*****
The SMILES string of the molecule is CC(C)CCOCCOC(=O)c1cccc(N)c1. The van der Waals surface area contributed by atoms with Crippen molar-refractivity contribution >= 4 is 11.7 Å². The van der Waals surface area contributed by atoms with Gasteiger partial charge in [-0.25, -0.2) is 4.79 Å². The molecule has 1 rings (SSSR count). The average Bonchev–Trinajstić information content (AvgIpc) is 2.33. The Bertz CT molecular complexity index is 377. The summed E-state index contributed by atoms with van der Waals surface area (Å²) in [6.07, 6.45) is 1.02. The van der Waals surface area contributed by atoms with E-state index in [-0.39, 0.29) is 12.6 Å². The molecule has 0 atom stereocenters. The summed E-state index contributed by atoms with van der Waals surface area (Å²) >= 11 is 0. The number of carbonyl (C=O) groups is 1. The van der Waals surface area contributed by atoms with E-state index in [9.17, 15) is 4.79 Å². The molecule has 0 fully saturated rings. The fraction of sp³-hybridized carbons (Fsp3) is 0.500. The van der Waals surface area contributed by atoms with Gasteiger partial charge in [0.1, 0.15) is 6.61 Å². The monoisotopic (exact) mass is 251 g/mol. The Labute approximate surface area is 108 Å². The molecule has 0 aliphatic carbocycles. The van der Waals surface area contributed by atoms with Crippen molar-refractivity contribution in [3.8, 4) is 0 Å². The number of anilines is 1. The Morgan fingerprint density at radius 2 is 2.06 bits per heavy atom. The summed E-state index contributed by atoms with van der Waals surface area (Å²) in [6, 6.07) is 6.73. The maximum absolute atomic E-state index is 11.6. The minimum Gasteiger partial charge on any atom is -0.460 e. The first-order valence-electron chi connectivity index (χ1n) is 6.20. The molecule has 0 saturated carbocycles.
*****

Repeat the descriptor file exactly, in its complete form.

The SMILES string of the molecule is CC(C)CCOCCOC(=O)c1cccc(N)c1. The van der Waals surface area contributed by atoms with Crippen molar-refractivity contribution >= 4 is 11.7 Å². The van der Waals surface area contributed by atoms with Gasteiger partial charge in [-0.25, -0.2) is 4.79 Å². The molecule has 1 rings (SSSR count). The average Bonchev–Trinajstić information content (AvgIpc) is 2.33. The Bertz CT molecular complexity index is 377. The summed E-state index contributed by atoms with van der Waals surface area (Å²) in [6.07, 6.45) is 1.02. The van der Waals surface area contributed by atoms with E-state index in [-0.39, 0.29) is 12.6 Å². The molecule has 0 atom stereocenters. The summed E-state index contributed by atoms with van der Waals surface area (Å²) >= 11 is 0. The number of carbonyl (C=O) groups is 1. The van der Waals surface area contributed by atoms with E-state index in [9.17, 15) is 4.79 Å². The molecule has 0 fully saturated rings. The fraction of sp³-hybridized carbons (Fsp3) is 0.500. The van der Waals surface area contributed by atoms with Gasteiger partial charge in [0.1, 0.15) is 6.61 Å². The monoisotopic (exact) mass is 251 g/mol. The Labute approximate surface area is 108 Å². The molecule has 0 aliphatic carbocycles. The van der Waals surface area contributed by atoms with Crippen molar-refractivity contribution in [3.8, 4) is 0 Å². The number of anilines is 1. The Morgan fingerprint density at radius 2 is 2.06 bits per heavy atom. The summed E-state index contributed by atoms with van der Waals surface area (Å²) in [6, 6.07) is 6.73. The maximum absolute atomic E-state index is 11.6. The minimum Gasteiger partial charge on any atom is -0.460 e. The first-order valence-electron chi connectivity index (χ1n) is 6.20. The molecule has 0 saturated carbocycles.